Then using Kreg Jig and drilled pocket holes on both cross bar and the frame.

Step 6: Assemble the Door Frame

Picture of Assemble the Door Frame

Put the frame together. I took the frame apart then attached the sides with pocket screws and a little bit of wood glue. Since side facing down is what will be front, we do not want excel glue to leak to the front.

Then I attached to cross bar with a little bit of wood glue and pockets screws as well.

Step 7: Assemble Door Back

Picture of Assemble Door Back

Assemble back with 1×2 in and tongue and groove boards.

I cut all tongue and groove and 1×2 in. boards @ 83 in. long just like door height. Then attached 1×2 in. board to the edge as starting point. This will allow me to hold tongue and groove boards in the middle. We will attach another 1×2 in. board to another side edge.

To make tongue and groove boards fit together I used rubber mallet so they will lock into one another.

Step 8: Drill Pilot Holes and Countersink Holes

Picture of Drill Pilot Holes and Countersink Holes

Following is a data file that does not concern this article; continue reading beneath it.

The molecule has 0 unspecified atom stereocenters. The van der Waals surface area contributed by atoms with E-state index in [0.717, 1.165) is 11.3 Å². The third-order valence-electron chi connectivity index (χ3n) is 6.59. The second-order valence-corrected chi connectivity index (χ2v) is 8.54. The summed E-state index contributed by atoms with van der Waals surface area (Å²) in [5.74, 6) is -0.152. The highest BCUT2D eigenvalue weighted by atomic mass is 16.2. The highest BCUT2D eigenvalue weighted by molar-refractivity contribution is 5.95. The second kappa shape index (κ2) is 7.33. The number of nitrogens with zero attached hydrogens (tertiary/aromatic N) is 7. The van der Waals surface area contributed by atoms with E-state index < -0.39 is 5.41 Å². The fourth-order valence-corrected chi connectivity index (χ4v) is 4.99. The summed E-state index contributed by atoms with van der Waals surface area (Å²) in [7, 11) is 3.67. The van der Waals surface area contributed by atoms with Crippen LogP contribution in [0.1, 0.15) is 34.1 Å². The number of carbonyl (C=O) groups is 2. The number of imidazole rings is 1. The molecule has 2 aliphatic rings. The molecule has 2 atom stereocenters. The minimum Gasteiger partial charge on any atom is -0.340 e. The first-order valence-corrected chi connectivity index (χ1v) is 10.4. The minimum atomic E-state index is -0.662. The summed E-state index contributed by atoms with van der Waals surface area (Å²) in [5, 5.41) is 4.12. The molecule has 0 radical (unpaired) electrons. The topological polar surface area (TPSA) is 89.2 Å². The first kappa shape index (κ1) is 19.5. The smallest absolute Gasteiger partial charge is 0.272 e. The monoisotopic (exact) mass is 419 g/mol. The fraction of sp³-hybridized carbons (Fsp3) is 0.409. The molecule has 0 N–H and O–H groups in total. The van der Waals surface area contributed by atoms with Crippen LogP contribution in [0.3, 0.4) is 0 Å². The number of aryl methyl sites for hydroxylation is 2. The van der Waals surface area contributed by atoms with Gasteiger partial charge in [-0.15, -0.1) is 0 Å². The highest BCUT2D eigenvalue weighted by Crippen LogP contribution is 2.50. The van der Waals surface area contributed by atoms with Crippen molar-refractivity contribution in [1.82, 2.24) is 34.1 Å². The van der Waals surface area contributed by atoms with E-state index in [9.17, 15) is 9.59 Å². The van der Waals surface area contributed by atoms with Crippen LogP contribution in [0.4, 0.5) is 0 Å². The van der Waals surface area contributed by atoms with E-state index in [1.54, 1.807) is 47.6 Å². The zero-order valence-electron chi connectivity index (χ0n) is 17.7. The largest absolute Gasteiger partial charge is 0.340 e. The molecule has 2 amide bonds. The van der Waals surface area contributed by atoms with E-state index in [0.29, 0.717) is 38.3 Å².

Since these boards would crack if we just drive 1 1/4 in. screws to secure them to the door frame. I first pre-drilled all the holes and use countersink drill bit. I pre-drilled two holes per boards for the top and bottom.

For the sides, I spaced screw holes about 1 foot apart

Step 9: Cut Tongue and Grove Boards to Fit

Picture of Cut Tongue and Grove Boards to Fit

Because tongue and groove boards will not perfectly fit the width of the door, I had to cut 1 in. from one of the boards to make it fit.

Last picture has barn door dry fitment before we secure it to the frame.

Step 10: Permanently Secure All Backing Boards

Picture of Permanently Secure All Backing Boards

I lifted the tongue and groove boards out and applied wood glue.

Then lowered the boards and screwed them in. In addition, I drilled pocket screw holes for the cross bar and screwed them in using 1 1/4 in. drywall screws.

Step 11: Allow Time for the Wood Glue to Dry

Picture of Allow Time for the Wood Glue to Dry

Allowed some time for wood glue to dry and assembled second door

I also had leftovers pieces, since boards were longer than required.
I’m certain I can find a use for them down the road.

Step 12: Install Barn Doors

Picture of Install Barn Doors

For hardware, I used a kit from amazon that made it very easy to install.

Kit:

TMS TSQ09-ORB(2SET)+CONN-ORB Antique American Country Style Double Sliding Barn Door Hardware Set @ $100 for two doors.

This was one of the easiest parts. Since there is existing header above closet door. I just had to measure and screw the door hardware level above the doors. Door sliders bars were a longer then needed, so they were trimmed with angle grinder.

Then I attached old doors first just to see how it will look, before securing the barn doors.